Metabolism of glycerophospholipid, bile acid and retinol is correlated with the early outcomes of autoimmune hepatitis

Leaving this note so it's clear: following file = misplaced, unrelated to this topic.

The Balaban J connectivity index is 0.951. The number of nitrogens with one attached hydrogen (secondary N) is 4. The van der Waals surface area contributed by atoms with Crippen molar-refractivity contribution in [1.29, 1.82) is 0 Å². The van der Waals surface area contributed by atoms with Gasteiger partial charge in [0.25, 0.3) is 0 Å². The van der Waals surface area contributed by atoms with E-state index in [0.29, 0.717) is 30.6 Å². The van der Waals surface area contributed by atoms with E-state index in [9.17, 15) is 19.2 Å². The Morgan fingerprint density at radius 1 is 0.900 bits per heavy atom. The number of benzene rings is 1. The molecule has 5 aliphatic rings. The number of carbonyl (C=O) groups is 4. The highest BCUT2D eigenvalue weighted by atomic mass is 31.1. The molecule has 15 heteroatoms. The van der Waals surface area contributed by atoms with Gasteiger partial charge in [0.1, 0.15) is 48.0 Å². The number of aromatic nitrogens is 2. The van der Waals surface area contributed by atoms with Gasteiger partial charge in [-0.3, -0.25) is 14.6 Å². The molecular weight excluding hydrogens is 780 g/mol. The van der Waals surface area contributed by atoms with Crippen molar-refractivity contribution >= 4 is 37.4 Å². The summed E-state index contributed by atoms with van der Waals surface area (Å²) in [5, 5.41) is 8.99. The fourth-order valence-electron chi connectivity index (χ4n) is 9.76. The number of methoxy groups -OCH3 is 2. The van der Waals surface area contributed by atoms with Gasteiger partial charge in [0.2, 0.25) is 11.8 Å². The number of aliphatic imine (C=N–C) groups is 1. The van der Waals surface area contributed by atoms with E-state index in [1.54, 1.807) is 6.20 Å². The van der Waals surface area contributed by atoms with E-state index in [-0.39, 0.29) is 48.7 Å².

Autoimmune hepatitis (AIH) is a complex liver disease with an increasing prevalence in recent years and can develop into the severe or fulminant form if the patients are not diagnosed accurately or treated in time. However, AIH accurate diagnosis, especially at the early stage, is still difficult to perform due to the absence of specific diagnostic markers and the large heterogeneity of its clinical, laboratory and histological features. To evaluate the biochemical process of AIH at the early stage, we investigated serum metabolic alterations in mice with liver injury induced by concanavalin A (Con A), which closely mimics the immune and inflammatory response of AIH in humans. Metabonomic profiling was performed by ultra-performance liquid chromatography quadrupole time-of-flight mass spectrometry (UPLC Q-TOF MS). As a result, fourteen metabolites were detected as potential biomarkers related to the early stage of the liver injury, including two bile acids (taurocholic acid (V1) and taurochenodeoxycholic acid (V2)), three long-chain acylcarnitines (tetradecanoylcarnitine (V4), linoleyl carnitine (V8) and L-palmitoylcarnitine (V9)), seven glycerophospholipids (lysoPE (18 : 0/0 : 0) (V3), lysoPC (16 : 0) (V5), lysoPC (18 : 1) (V7), lysoPC (18 : 0) (V10), lysoPC (20 : 1) (V11), lysoPE (22 : 0/0 : 0) (V12) and lysoPC (20 : 0) (V13)), a bilirubin (V14), and a retinyl ester (V6). Moreover, partial least square regression analysis (RLS-RA) showed that metabolism of glycerophospholipids (P2), bile acids (P4) and retinol (P5) was highly correlated with the clinical outcomes, suggesting they played key roles in the early stage of the liver injury. Our results also demonstrated that a metabonomic approach coupled with PLS-RA is a powerful tool with which changes can be characterized in the levels of endogenous metabolites associated with disease progression and to assist in further understanding the molecular mechanism of the disease.